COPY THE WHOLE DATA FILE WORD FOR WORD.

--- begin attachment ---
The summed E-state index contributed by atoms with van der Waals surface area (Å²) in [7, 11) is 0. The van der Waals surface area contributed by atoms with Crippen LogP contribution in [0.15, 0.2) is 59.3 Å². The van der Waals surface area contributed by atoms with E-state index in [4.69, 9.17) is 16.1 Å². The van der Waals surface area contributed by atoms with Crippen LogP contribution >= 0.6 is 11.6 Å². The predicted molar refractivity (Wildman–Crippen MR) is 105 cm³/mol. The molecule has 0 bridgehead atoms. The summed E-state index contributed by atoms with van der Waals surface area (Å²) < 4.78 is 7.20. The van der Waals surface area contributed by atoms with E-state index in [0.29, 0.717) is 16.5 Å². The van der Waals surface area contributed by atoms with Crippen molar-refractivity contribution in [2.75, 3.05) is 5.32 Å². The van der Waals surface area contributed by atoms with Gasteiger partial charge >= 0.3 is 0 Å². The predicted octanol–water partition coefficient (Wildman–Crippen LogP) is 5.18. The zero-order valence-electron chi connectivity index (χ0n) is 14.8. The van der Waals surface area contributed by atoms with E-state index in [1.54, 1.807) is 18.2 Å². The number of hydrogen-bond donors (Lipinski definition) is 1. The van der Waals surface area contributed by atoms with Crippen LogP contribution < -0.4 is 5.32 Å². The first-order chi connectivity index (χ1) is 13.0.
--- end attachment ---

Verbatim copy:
The summed E-state index contributed by atoms with van der Waals surface area (Å²) in [7, 11) is 0. The van der Waals surface area contributed by atoms with Crippen LogP contribution in [0.15, 0.2) is 59.3 Å². The van der Waals surface area contributed by atoms with E-state index in [4.69, 9.17) is 16.1 Å². The van der Waals surface area contributed by atoms with Crippen LogP contribution >= 0.6 is 11.6 Å². The predicted molar refractivity (Wildman–Crippen MR) is 105 cm³/mol. The molecule has 0 bridgehead atoms. The summed E-state index contributed by atoms with van der Waals surface area (Å²) < 4.78 is 7.20. The van der Waals surface area contributed by atoms with E-state index in [0.29, 0.717) is 16.5 Å². The van der Waals surface area contributed by atoms with Crippen molar-refractivity contribution in [2.75, 3.05) is 5.32 Å². The van der Waals surface area contributed by atoms with Gasteiger partial charge >= 0.3 is 0 Å². The predicted octanol–water partition coefficient (Wildman–Crippen LogP) is 5.18. The zero-order valence-electron chi connectivity index (χ0n) is 14.8. The van der Waals surface area contributed by atoms with E-state index in [1.54, 1.807) is 18.2 Å². The number of hydrogen-bond donors (Lipinski definition) is 1. The van der Waals surface area contributed by atoms with Crippen LogP contribution < -0.4 is 5.32 Å². The first-order chi connectivity index (χ1) is 13.0.